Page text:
Hon Me, one of the three Korean grocery stores over on Kauffman Road in Fairborn, now features in its front window a list of all the Korean Christian communities and churches in the Dayton area. So now I can tell you what the archdiocese website doesn’t:
The Dayton Baksam Korean Catholic community has its home at the Marianist center, Bergamo, out on Patterson Road between Kettering and Beavercreek. Queen of Apostles Chapel there is underused (they’ve recently had Sunday Mass only at 10:30 AM), so it’s a nice place for them. Also, a fair number of the older Marianists served in the Korean missions and know Korean.
Cincinnati has the St. Andrew Kim Korean Catholic Community on 3171 Struble Rd. The building and grounds look very nice from the website and Google Streetview. The website has left them off the archdiocese’s list of parishes also, although they are mentioned in several pieces of archdiocesan paperwork on the website, and in archdiocesan news releases. St Andrew Kim’s website says that they have weekday Mass on Thursday 8:00 pm and Fri 7:30 pm; and Sunday Mass at 11 am. Confession is 30 minutes before Mass. There’s several devotions running after Mass, Catholic education classes for kids and adults, and a Korean choir. It seems like an active bunch of folks.
There are also Korean Catholic communities in Cleveland and Columbus.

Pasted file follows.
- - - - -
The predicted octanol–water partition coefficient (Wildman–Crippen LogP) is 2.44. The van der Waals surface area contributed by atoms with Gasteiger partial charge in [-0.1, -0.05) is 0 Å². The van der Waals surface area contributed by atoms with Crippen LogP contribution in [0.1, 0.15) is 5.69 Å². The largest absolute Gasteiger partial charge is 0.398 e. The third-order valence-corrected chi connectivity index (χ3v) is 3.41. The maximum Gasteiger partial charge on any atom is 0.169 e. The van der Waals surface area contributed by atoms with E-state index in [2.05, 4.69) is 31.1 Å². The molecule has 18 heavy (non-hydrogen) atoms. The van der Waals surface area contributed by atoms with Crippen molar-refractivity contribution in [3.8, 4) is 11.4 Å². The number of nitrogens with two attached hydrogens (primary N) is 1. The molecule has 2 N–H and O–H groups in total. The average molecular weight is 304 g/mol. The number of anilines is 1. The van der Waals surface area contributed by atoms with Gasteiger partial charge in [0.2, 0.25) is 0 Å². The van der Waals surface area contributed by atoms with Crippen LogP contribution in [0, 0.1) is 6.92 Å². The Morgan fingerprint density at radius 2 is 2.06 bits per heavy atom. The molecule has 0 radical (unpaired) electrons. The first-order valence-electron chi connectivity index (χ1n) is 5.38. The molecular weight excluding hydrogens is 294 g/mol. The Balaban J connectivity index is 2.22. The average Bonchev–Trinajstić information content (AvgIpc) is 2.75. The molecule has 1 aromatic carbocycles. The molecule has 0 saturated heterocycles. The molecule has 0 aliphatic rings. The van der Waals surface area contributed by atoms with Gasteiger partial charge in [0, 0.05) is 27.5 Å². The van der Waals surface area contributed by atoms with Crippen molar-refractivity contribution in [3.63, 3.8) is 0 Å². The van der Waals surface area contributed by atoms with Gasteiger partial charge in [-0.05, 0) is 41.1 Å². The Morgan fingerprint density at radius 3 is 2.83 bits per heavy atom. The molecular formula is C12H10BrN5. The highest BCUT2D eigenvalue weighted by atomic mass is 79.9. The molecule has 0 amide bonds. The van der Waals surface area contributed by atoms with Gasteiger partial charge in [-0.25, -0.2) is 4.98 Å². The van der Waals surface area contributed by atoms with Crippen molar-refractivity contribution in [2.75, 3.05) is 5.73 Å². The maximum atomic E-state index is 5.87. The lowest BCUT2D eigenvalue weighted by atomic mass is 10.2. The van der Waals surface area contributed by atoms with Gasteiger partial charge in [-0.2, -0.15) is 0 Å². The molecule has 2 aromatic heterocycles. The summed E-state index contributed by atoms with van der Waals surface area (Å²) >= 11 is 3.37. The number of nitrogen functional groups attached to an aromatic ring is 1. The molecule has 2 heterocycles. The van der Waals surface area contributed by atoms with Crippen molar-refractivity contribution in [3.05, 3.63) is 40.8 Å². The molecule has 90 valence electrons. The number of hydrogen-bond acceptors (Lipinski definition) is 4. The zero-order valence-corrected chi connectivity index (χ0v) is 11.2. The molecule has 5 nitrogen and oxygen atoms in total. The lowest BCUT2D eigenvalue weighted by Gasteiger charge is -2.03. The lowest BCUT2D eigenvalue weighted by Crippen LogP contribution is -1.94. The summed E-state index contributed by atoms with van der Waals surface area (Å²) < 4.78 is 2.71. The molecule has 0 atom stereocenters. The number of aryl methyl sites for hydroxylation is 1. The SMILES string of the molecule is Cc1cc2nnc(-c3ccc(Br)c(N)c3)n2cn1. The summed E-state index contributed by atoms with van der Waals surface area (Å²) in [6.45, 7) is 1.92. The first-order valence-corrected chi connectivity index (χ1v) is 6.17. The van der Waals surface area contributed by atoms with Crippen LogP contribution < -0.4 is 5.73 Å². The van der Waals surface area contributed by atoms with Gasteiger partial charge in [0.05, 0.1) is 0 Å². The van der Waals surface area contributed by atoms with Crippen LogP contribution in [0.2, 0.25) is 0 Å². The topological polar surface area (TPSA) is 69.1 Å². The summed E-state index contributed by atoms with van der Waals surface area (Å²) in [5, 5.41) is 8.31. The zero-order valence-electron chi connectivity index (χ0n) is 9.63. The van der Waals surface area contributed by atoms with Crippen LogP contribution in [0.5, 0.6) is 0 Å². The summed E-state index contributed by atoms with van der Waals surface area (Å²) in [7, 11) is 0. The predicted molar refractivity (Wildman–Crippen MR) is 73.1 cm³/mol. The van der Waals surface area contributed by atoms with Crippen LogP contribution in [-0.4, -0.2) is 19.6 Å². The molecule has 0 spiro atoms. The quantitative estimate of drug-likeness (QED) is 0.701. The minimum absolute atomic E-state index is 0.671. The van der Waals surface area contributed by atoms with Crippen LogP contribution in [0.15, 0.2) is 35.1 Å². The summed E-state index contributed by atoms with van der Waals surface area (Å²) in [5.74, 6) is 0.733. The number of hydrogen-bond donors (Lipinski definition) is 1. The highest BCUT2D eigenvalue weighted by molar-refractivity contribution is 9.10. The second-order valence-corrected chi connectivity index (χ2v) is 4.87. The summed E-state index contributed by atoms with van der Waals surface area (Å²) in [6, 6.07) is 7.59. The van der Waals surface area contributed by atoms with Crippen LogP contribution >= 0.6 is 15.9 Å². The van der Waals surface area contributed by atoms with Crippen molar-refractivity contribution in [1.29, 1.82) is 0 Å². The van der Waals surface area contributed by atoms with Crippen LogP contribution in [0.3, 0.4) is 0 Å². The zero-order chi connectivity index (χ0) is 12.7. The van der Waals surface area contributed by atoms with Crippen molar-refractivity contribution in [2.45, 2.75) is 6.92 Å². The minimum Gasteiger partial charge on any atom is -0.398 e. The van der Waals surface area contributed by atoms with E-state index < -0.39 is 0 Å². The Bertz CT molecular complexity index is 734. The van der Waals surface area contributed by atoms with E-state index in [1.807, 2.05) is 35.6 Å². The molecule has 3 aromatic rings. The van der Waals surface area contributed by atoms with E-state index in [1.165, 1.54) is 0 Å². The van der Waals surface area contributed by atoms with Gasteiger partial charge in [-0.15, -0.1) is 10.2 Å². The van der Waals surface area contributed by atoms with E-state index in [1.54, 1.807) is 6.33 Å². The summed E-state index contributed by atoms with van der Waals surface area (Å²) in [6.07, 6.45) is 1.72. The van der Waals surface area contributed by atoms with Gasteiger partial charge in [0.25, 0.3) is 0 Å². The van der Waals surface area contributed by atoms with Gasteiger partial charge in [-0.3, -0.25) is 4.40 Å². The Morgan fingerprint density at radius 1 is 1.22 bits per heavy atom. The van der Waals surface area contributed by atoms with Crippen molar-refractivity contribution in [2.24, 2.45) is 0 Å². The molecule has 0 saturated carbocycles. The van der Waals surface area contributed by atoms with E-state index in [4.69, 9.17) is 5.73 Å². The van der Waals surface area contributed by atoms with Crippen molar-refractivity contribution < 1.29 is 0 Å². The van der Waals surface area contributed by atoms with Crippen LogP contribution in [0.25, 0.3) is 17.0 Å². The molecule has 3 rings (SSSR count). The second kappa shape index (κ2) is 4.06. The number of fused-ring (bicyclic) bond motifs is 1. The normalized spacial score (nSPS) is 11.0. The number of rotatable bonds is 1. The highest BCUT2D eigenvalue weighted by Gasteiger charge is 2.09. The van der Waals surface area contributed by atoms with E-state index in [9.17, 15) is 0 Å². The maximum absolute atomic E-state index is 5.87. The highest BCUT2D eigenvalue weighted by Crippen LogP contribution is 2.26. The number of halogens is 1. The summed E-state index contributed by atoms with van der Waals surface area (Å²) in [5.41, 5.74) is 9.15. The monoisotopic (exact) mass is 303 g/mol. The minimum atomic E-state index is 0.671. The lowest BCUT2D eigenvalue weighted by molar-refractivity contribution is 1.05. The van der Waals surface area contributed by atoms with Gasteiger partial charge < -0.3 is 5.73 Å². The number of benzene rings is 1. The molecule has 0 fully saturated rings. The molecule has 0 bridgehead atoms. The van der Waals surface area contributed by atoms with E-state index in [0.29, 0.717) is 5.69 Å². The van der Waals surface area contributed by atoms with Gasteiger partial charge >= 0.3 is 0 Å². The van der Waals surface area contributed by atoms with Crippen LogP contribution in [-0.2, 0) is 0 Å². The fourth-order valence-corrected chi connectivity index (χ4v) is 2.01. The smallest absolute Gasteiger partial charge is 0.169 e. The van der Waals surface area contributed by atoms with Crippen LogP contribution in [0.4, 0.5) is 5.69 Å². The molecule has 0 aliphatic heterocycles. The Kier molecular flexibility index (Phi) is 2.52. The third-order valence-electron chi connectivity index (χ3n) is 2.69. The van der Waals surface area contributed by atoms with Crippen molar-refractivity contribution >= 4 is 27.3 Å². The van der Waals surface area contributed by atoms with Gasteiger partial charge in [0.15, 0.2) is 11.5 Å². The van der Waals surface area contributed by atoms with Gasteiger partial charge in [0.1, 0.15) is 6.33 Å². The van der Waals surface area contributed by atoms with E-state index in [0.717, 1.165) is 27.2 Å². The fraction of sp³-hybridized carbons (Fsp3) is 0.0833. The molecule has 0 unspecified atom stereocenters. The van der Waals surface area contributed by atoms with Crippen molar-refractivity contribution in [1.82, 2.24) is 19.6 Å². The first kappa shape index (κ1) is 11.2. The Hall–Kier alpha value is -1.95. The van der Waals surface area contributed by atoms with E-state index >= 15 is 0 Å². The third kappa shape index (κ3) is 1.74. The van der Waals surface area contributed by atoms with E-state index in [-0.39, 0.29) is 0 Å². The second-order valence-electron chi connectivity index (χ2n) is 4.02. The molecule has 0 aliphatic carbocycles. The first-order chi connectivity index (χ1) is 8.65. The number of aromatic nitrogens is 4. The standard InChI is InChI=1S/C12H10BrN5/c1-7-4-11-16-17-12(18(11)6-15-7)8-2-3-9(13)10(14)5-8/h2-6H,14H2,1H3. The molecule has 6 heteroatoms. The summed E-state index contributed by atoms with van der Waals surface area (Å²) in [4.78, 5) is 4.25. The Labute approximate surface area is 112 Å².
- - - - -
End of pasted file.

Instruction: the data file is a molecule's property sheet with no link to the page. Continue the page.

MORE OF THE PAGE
St. Andrew Kim’s website also features a brief history of Korean Catholics in Ohio, Indiana, and the archdiocese. It’s in Korean, so Google Translate is your friend. (Unfortunately, GT is your friend who doesn’t know much Korean.)
The USCCB has an article in English about problems and strengths of US Korean Catholics. For example, although vocations coming out of the US community are pretty large, most communities here are still served by priests sent over here from South Korea.
The only article I can find from a US Korean Catholic’s pov, though, is this essay by an adopted lady, though it’s an interesting essay in itself. Here’s some nice pictures of the NYC Korean community fixing up their newly assigned church, and another article on Harrisburg’s Korean Catholic parish.
On a totally different note, here’s part one of a 2007-2008 “miniseries” named Kyrie that some Korean Catholic kids put together, playing off weepy soap operas and K-dramas. There are seven parts and it’s pretty silly, but I think you’ll see some personality types you recognize from Catholic school….
Re: the Korean saints mentioned about, St. Andrew Kim Taegon was a Korean priest, a brilliant and brave man. He was martyred by beheading in 1846; his father was martyred in 1839 while Kim was still in the seminary over in Macao. St. Peter Son Son-ji was a married lay catechist from Inchon (Imcheon) who was martyred on December 13, 1866.